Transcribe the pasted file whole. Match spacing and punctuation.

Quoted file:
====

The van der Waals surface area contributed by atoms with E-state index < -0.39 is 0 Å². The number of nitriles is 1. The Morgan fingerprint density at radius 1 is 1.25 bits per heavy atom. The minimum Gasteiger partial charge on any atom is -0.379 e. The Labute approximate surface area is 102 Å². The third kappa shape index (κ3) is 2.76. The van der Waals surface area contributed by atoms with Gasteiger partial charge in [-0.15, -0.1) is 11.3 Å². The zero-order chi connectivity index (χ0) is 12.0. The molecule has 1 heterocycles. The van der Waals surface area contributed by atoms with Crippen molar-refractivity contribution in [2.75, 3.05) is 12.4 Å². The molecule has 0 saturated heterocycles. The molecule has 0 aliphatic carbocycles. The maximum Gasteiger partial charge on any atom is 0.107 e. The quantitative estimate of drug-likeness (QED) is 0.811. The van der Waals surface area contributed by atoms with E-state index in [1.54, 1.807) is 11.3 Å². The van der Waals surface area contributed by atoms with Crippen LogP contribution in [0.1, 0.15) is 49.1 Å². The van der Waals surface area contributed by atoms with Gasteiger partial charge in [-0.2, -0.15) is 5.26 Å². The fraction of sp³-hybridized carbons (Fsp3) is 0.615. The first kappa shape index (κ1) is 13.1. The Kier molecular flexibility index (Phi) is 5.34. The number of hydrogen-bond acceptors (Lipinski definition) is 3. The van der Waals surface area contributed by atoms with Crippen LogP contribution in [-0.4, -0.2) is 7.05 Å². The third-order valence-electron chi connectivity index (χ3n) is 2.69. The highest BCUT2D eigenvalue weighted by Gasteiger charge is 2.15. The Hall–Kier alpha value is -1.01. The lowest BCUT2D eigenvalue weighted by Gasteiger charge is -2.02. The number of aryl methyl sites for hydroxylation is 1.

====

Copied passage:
The van der Waals surface area contributed by atoms with E-state index < -0.39 is 0 Å². The number of nitriles is 1. The Morgan fingerprint density at radius 1 is 1.25 bits per heavy atom. The minimum Gasteiger partial charge on any atom is -0.379 e. The Labute approximate surface area is 102 Å². The third kappa shape index (κ3) is 2.76. The van der Waals surface area contributed by atoms with Gasteiger partial charge in [-0.15, -0.1) is 11.3 Å². The zero-order chi connectivity index (χ0) is 12.0. The molecule has 1 heterocycles. The van der Waals surface area contributed by atoms with Crippen molar-refractivity contribution in [2.75, 3.05) is 12.4 Å². The molecule has 0 saturated heterocycles. The molecule has 0 aliphatic carbocycles. The maximum Gasteiger partial charge on any atom is 0.107 e. The quantitative estimate of drug-likeness (QED) is 0.811. The van der Waals surface area contributed by atoms with E-state index in [1.54, 1.807) is 11.3 Å². The van der Waals surface area contributed by atoms with Crippen LogP contribution in [0.1, 0.15) is 49.1 Å². The van der Waals surface area contributed by atoms with Gasteiger partial charge in [-0.2, -0.15) is 5.26 Å². The fraction of sp³-hybridized carbons (Fsp3) is 0.615. The first kappa shape index (κ1) is 13.1. The Kier molecular flexibility index (Phi) is 5.34. The number of hydrogen-bond acceptors (Lipinski definition) is 3. The van der Waals surface area contributed by atoms with Crippen LogP contribution in [-0.4, -0.2) is 7.05 Å². The third-order valence-electron chi connectivity index (χ3n) is 2.69. The highest BCUT2D eigenvalue weighted by Gasteiger charge is 2.15. The Hall–Kier alpha value is -1.01. The lowest BCUT2D eigenvalue weighted by Gasteiger charge is -2.02. The number of aryl methyl sites for hydroxylation is 1.